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The International Writers Magazine:On Learning to be a Better Writer

Sit Down and Start Editing
Marwan Asmar

He told me to sit down and start editing. It was on one of those old Apple Macintosh’s and said he’d give me one month trial period. If it didn’t work out, it was goodbye, as if none of us had ever spoke to one another.

This is how I got into the hectic, tiring, mind-boggling world of journalism: All I knew was the ability to speak and write English and use the computer which I started long ago, but other than that my educational training was furthest from a career in print.

After two weeks, he called me back into his office and welcomed me as "valuable member of the team" and told me ‘welcome aboard." It was January 1993, it was cold and dreary, I was ecstatic having at last found a job that I can bury my eyes, thoughts and senses into.

Initially I was required to put whatever I had in front of me into plain simple English what ever that meant having been trained to write academically, what was plain and simple for me may have been jargon from a journalistic point of view.
However, my editing appeared to be satisfactory to my chief editor. What I didn’t understand I tried to change in the way I knew how. Trying to write English in another tongue can be an intensely difficult exercise. So first thing first, the English needed to be tidied up and then there was another stage of editing.

But trying to put things simply can be quite complicated as the process requires a hands-on approach of ticking on the computer board and one that requires lots of experience, accumulated on a daily, weekly and monthly basis.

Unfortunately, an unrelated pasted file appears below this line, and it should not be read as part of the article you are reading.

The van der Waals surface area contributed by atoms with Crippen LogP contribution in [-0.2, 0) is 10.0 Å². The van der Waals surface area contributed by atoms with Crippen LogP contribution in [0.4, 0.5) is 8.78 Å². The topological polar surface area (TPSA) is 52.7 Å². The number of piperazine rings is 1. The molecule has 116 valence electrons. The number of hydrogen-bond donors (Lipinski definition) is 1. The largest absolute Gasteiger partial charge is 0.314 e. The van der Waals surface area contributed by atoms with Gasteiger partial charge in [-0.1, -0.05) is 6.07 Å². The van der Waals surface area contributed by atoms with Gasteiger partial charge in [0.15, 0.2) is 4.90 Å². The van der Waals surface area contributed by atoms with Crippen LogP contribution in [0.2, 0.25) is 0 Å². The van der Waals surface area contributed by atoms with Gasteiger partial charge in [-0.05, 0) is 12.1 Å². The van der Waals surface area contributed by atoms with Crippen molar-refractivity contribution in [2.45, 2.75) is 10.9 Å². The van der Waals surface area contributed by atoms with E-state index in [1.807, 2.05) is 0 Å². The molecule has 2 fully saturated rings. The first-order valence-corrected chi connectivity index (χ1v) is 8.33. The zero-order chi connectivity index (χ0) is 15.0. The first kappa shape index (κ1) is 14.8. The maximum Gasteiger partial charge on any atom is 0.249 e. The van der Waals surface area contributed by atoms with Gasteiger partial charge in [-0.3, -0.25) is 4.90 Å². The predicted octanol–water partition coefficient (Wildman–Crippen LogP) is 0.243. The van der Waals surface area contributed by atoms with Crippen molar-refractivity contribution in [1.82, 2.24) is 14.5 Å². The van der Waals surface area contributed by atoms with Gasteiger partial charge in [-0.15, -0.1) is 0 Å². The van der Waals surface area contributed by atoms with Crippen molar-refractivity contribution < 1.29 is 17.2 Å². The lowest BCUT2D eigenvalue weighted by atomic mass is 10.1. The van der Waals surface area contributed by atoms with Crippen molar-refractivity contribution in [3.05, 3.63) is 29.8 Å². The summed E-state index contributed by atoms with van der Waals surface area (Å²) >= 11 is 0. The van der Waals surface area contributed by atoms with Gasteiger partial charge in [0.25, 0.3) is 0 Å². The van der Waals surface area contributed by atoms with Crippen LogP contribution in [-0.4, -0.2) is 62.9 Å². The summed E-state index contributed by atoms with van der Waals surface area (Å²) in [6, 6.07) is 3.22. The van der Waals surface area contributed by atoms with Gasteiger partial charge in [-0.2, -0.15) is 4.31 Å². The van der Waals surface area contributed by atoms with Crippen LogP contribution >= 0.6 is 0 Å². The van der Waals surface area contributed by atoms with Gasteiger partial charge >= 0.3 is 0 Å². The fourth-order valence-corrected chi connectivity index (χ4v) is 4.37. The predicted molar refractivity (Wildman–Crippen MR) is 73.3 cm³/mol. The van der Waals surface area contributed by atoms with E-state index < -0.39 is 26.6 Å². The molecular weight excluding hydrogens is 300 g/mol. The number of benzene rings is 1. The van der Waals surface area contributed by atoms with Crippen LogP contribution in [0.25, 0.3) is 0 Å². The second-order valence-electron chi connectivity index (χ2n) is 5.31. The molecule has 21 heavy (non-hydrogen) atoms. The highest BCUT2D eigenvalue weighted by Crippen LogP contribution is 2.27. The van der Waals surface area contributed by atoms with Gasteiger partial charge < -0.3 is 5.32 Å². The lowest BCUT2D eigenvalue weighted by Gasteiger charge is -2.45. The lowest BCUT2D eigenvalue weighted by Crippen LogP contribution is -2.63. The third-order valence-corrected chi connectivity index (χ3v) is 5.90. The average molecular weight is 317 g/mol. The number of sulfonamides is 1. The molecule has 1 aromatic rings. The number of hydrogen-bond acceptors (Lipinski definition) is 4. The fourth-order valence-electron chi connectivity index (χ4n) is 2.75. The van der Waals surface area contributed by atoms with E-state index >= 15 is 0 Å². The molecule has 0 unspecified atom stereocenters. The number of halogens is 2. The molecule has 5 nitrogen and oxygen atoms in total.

In my first editing assignment I began by blankly looking at the screen, reading the text in front of me, and then start the process of "re-writing" rather than editing in the conventional sense of the term that really involves very little change if you are a professional journalist.

But even me I had to face the axe, and the chop. I would edit an article only to see it changed and made more dynamic and punchy through using different words, sentence construction and sometimes grammatical change. That’s ok I told myself, since I needed time to be trained in editing journalistically. So I persisted despite the frustration of working long hours at the copy in front of me.

In those early years I was only required to change the text of the story or article to make it readable. The next stage, which I learned sometime afterward was, to make it more flamboyant linguistically, add color and interest to what was being said.

To tell the truth, I was rather confused. Being in journalism was a big thing and I thought I was in the wrong shoes or the shoes were too big for me. As well as editing I was required to give directions to reporters; I needed to tell them to write stories and to give them angles. And imagine me the cub managing editor, turned editor and a journalist, a Mr know it all, who really had to rely on himself and do everything from scratch and upwards.

Since I had no experience in that, I, quite rightly left it to the chief editor who was the big boss with the experience. At least for the first few months he continued the job of giving assignments to reporters and telling them what he wanted from a particular story, what to concentrate on and who to talk to and for.